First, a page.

Integral eco-archetypal image

Integral eco-archetypal image
Integral eco-archetypal image

Sunday, October 26, 2008

Building New Beliefs: The Structure of Certainty

Richard Bandler, the father of Neuro-Linguistic Programming (NLP) has helped thousands of people around the globe to rid themselves of "incurable" phobias, fears, anxieties, addictions, negative habits and past traumas - sometimes in just a single session. In his latest book, "Get the Life you Want," he tackles the issue of how our belief systems can often keep us stuck:

"ONE OF THE MOST important aspects of what human beings do is build beliefs. Beliefs are what trap most people in their problems. Unless you believe you can get over something, get through something, or get to something, there is little likelihood you will be able to do it. Your beliefs refer to your sense of certainty on some of your thoughts.

Most people listen to their parents, teachers, and authority figures from an early age and learn lots of limitations they supposedly have. If you were told that you were not clever enough or not good enough at a subject or at a sport, the danger is that you believed it. As soon as we believe in something, we search for ways to prove it's true. What we are looking for here is to learn to doubt your limitations and be more certain of what is possible for you.

In order to create any change, it's necessary to help the person change their beliefs and build new beliefs that will allow them to maintain the change into the future. In order to change beliefs, we first need to learn a way of finding out the qualities of beliefs.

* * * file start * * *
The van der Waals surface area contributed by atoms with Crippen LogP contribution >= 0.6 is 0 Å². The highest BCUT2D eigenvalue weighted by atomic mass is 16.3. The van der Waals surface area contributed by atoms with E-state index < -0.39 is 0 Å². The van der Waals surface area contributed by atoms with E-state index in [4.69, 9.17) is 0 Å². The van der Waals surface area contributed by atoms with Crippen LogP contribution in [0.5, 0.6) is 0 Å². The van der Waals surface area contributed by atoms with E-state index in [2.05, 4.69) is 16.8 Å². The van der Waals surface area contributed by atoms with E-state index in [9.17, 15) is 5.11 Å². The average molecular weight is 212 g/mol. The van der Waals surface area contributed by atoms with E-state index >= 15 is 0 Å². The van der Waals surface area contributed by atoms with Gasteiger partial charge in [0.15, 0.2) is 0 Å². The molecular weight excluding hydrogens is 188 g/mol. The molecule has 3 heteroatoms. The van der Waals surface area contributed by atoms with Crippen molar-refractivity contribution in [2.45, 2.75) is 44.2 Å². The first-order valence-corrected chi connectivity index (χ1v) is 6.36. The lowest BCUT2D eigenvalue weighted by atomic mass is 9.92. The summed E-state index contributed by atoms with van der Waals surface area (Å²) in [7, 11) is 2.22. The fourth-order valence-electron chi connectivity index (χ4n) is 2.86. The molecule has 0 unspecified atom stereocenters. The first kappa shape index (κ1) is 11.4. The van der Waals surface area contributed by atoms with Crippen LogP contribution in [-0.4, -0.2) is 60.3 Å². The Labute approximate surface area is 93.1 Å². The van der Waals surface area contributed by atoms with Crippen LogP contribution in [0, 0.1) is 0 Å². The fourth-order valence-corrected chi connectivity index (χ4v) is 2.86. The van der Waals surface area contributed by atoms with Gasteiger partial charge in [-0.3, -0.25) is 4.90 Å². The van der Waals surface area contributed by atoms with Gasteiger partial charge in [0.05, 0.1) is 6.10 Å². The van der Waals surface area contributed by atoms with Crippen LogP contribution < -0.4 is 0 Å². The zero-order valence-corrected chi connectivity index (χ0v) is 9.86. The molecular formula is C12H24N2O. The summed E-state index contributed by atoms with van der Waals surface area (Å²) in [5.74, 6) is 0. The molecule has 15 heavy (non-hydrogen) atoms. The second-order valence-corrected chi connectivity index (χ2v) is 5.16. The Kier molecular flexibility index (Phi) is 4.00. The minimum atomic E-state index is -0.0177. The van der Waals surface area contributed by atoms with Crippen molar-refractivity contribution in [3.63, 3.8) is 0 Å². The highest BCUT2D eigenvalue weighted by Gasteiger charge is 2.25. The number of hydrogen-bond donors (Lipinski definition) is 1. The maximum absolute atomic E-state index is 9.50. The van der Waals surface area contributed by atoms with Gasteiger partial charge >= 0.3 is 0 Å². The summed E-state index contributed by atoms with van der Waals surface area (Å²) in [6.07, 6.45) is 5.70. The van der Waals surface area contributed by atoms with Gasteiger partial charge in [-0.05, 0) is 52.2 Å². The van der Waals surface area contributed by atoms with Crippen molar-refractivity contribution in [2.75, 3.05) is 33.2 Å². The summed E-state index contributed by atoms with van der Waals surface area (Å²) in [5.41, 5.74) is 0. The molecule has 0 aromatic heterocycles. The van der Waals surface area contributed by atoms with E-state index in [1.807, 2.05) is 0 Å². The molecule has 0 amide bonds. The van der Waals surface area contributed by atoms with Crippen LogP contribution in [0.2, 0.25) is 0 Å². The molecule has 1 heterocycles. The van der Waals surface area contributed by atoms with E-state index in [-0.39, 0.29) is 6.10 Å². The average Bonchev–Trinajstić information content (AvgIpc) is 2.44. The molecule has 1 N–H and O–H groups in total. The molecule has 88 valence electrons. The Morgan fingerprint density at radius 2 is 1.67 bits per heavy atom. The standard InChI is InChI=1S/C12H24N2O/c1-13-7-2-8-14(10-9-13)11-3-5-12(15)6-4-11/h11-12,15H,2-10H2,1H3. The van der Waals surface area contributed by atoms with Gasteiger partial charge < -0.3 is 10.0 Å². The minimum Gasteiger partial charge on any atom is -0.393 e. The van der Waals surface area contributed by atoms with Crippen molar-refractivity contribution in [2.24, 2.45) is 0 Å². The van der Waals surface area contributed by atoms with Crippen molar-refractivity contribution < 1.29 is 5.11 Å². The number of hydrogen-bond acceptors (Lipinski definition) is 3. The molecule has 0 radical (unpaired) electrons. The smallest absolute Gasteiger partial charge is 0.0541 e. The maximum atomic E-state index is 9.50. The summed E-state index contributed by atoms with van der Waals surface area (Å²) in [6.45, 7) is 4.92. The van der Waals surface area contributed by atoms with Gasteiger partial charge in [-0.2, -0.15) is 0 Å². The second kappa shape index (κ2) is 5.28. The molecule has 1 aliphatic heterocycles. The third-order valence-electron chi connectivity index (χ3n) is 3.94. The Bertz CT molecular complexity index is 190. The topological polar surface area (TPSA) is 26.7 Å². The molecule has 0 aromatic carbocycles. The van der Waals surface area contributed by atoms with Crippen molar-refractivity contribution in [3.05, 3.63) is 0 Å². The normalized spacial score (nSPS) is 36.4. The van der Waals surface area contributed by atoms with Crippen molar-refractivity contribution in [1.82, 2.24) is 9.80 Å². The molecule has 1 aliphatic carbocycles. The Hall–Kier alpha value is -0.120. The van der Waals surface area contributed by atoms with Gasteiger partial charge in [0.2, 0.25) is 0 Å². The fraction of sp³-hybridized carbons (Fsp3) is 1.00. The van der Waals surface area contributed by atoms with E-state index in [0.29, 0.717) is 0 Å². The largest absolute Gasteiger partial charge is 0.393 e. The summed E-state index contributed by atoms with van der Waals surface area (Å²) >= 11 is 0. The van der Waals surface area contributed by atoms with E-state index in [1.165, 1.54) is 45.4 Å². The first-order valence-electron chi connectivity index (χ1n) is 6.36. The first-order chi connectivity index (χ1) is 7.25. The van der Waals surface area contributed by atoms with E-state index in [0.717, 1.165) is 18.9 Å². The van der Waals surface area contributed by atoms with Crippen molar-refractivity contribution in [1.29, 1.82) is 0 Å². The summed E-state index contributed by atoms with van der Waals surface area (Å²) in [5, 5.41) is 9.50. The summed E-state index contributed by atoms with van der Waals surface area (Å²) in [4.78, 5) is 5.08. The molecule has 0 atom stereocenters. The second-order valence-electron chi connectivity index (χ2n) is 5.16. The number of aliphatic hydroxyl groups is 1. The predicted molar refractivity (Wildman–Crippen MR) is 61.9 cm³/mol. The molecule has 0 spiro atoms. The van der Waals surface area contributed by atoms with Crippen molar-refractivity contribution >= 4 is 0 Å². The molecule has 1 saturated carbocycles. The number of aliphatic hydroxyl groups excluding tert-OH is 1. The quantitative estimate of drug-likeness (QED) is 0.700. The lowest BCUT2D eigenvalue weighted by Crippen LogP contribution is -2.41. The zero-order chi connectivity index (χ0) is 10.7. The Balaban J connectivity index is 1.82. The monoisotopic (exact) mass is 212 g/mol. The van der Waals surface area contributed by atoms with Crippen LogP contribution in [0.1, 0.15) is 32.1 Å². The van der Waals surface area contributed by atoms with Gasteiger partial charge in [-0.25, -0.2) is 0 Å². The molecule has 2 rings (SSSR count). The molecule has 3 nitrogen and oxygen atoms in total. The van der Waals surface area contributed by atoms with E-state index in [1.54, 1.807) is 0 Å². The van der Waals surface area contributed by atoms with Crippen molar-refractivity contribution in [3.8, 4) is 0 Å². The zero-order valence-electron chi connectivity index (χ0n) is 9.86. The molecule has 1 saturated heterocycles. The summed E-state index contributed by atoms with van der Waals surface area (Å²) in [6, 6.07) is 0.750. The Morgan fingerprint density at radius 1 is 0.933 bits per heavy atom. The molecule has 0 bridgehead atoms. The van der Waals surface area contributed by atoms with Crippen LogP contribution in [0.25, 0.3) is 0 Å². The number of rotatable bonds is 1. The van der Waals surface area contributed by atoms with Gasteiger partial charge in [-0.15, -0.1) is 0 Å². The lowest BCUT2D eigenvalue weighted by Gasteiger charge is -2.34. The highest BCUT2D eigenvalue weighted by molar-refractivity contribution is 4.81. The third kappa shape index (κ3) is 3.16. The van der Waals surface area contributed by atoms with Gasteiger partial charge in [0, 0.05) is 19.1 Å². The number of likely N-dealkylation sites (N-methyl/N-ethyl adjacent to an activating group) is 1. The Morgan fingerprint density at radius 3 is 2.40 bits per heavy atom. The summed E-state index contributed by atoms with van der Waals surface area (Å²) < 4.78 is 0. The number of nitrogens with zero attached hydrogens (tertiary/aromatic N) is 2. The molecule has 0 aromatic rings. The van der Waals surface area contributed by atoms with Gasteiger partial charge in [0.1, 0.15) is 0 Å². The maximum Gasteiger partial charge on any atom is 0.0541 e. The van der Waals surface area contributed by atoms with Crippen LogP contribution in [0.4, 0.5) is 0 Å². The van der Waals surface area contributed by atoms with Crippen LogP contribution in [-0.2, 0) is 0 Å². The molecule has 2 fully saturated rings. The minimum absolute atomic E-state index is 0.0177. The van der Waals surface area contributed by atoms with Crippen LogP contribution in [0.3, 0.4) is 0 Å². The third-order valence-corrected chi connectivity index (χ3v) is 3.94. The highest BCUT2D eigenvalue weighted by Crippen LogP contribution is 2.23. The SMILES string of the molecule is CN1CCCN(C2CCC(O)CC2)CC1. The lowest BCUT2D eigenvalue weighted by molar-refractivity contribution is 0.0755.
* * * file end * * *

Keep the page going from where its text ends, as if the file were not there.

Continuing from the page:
Once again, this is where submodalities come in handy. Like any thought, our beliefs have a structure in terms of their qualities. If I were to ask you, "Do you believe the sun is coming up tomorrow?" what would your response be? Typically you would immediately answer yes, but there is an intervening process. In order to answer the question "Do you believe the sun is coming up tomorrow?", you will usually represent this belief in your mind.

It's important to note that if I asked you the question verbally, you would know the answer without speaking aloud. When I ask, "Is the sun coming up tomorrow?", typically people flash an image of the sun somewhere in their minds. They may say yes inside their heads in a certain tone of voice, and they will have a feeling of certainty somewhere in their bodies that lets them know this is true.

This internal process is a guide for our behavior. It allows us to make plans. It allows us to buy a book and know that we'll read it in the future. Having beliefs as a guide to our behavior is an important part of being a human being. It's also an important part of knowing how to change a human being - and how to change yourself in particular." (2008, pp. 19-20).

~ Excerpted from "Get the Life You Want - The Secrets to Quick and Lasting Life Change with Neuro-Linguistic Programming" by Richard Bandler, hypnotherapist and Transformation Guru

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